Plagiarism in all its forms is not to be trifled with. In the visual arts, copying is rife, not helped by the ease of cut-and-paste off the internet.

Nevertheless, we must be vigilant of artists who fail, as one artist put it, to adequately reference their sources.

Should art have footnotes?

Want to know more?

An overview of artistic plagiarism by Denis Dutton

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The Vampire Art Schools: a commentary

Main entrance of Ringling School of Art

An art school: I wonder what goes on in there?

I wrote an opinion piece on failing art schools in the UK in Issue 75, November 2010, of Art of England magazine.

Are students in art schools actually getting an education worth paying for. Considering the stresses in higher education funding, and the appalling career opportunities for many art school graduates (upwards of 90% never work at their core art competencies after graduation), that some art schools appear to be failing, not just their students, but also in the quality of the work they do, is a clear waste of money.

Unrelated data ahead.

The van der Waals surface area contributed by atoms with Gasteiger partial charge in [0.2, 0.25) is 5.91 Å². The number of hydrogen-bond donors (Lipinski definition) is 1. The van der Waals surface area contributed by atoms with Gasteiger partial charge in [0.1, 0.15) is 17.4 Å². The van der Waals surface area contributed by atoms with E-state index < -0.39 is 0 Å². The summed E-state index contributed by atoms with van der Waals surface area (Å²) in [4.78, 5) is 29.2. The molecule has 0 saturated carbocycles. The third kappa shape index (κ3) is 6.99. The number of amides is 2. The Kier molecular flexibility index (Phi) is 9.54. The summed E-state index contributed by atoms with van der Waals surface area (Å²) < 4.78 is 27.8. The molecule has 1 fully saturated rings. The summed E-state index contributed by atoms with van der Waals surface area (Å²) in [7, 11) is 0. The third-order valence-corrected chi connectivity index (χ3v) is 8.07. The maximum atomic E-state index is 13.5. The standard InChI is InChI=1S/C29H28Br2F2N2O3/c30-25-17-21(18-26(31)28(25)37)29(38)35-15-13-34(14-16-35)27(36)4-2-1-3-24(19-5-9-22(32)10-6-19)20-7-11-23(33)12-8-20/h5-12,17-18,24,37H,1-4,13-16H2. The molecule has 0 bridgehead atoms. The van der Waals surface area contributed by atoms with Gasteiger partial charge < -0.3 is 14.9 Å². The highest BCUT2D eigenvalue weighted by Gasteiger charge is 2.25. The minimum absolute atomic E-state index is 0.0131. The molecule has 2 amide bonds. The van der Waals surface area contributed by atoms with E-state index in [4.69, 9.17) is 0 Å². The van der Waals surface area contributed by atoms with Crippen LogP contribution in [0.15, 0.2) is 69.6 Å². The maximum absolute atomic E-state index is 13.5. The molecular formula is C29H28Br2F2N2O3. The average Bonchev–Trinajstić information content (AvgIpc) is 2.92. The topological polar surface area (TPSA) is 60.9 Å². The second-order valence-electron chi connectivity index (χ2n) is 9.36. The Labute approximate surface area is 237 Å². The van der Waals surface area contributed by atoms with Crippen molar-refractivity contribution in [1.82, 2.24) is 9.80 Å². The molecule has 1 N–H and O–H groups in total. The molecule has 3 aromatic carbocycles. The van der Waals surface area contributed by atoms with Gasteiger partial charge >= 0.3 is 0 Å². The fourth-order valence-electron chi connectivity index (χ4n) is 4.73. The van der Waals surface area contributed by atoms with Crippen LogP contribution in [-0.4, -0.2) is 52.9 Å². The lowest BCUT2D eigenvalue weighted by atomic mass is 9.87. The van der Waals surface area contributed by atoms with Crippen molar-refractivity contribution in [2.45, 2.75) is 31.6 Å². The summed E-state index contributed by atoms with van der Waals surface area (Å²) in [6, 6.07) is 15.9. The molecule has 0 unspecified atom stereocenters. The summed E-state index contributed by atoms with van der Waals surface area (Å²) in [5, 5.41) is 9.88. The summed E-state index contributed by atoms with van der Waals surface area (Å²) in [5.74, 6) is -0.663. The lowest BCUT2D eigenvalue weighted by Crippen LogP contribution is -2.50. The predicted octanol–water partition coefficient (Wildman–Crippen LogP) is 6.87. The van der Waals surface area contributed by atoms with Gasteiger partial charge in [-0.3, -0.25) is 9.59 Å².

One of my suggestions is that some university art schools be downgraded to non-degree colleges, with a sharper vocational focus. The other is to widen their appeal to support the learning needs of older folk, to attract later-blooming artists, of which there are many. The problem for the universities is that at some level art-making is essentially vocational; university art studies really are less on the practice of art-making as on the scholastic study of art (an often confused and obscure activity with its own obfuscating terminology, but that is another matter). If artists are to enjoy the benefits of academic positions, they should be contributing to the advancement of knowledge at some level.